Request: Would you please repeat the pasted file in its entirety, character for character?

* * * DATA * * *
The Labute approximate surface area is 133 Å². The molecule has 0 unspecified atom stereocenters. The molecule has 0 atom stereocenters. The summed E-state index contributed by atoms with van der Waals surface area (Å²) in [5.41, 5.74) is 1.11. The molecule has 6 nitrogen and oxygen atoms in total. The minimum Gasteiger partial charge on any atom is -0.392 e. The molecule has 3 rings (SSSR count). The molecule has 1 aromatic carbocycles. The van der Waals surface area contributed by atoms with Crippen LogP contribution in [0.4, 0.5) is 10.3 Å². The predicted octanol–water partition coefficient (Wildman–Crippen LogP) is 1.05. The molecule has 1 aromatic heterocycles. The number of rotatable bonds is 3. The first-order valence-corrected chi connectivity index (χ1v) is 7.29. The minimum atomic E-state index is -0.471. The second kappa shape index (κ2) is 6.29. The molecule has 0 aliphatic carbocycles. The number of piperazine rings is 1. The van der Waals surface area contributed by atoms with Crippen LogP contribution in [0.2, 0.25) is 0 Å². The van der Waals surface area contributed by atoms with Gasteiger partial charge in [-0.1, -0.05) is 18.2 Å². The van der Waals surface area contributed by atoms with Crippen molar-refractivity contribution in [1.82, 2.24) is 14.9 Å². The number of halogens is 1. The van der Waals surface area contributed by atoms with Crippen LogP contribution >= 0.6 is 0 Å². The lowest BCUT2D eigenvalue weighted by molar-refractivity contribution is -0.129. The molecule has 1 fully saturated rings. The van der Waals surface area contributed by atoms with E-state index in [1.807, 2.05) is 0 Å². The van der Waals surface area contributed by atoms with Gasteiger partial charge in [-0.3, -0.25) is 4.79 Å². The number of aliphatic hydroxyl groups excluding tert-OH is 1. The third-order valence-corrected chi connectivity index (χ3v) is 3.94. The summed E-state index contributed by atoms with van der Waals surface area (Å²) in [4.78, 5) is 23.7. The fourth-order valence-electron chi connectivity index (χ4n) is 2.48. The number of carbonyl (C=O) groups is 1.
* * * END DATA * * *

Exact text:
The Labute approximate surface area is 133 Å². The molecule has 0 unspecified atom stereocenters. The molecule has 0 atom stereocenters. The summed E-state index contributed by atoms with van der Waals surface area (Å²) in [5.41, 5.74) is 1.11. The molecule has 6 nitrogen and oxygen atoms in total. The minimum Gasteiger partial charge on any atom is -0.392 e. The molecule has 3 rings (SSSR count). The molecule has 1 aromatic carbocycles. The van der Waals surface area contributed by atoms with Crippen LogP contribution in [0.4, 0.5) is 10.3 Å². The predicted octanol–water partition coefficient (Wildman–Crippen LogP) is 1.05. The molecule has 1 aromatic heterocycles. The number of rotatable bonds is 3. The first-order valence-corrected chi connectivity index (χ1v) is 7.29. The minimum atomic E-state index is -0.471. The second kappa shape index (κ2) is 6.29. The molecule has 0 aliphatic carbocycles. The number of piperazine rings is 1. The van der Waals surface area contributed by atoms with Crippen LogP contribution in [0.2, 0.25) is 0 Å². The van der Waals surface area contributed by atoms with Gasteiger partial charge in [-0.1, -0.05) is 18.2 Å². The van der Waals surface area contributed by atoms with Crippen molar-refractivity contribution in [1.82, 2.24) is 14.9 Å². The number of halogens is 1. The van der Waals surface area contributed by atoms with Crippen LogP contribution >= 0.6 is 0 Å². The lowest BCUT2D eigenvalue weighted by molar-refractivity contribution is -0.129. The molecule has 1 fully saturated rings. The van der Waals surface area contributed by atoms with E-state index in [1.807, 2.05) is 0 Å². The van der Waals surface area contributed by atoms with Gasteiger partial charge in [-0.3, -0.25) is 4.79 Å². The number of aliphatic hydroxyl groups excluding tert-OH is 1. The third-order valence-corrected chi connectivity index (χ3v) is 3.94. The summed E-state index contributed by atoms with van der Waals surface area (Å²) in [4.78, 5) is 23.7. The fourth-order valence-electron chi connectivity index (χ4n) is 2.48. The number of carbonyl (C=O) groups is 1.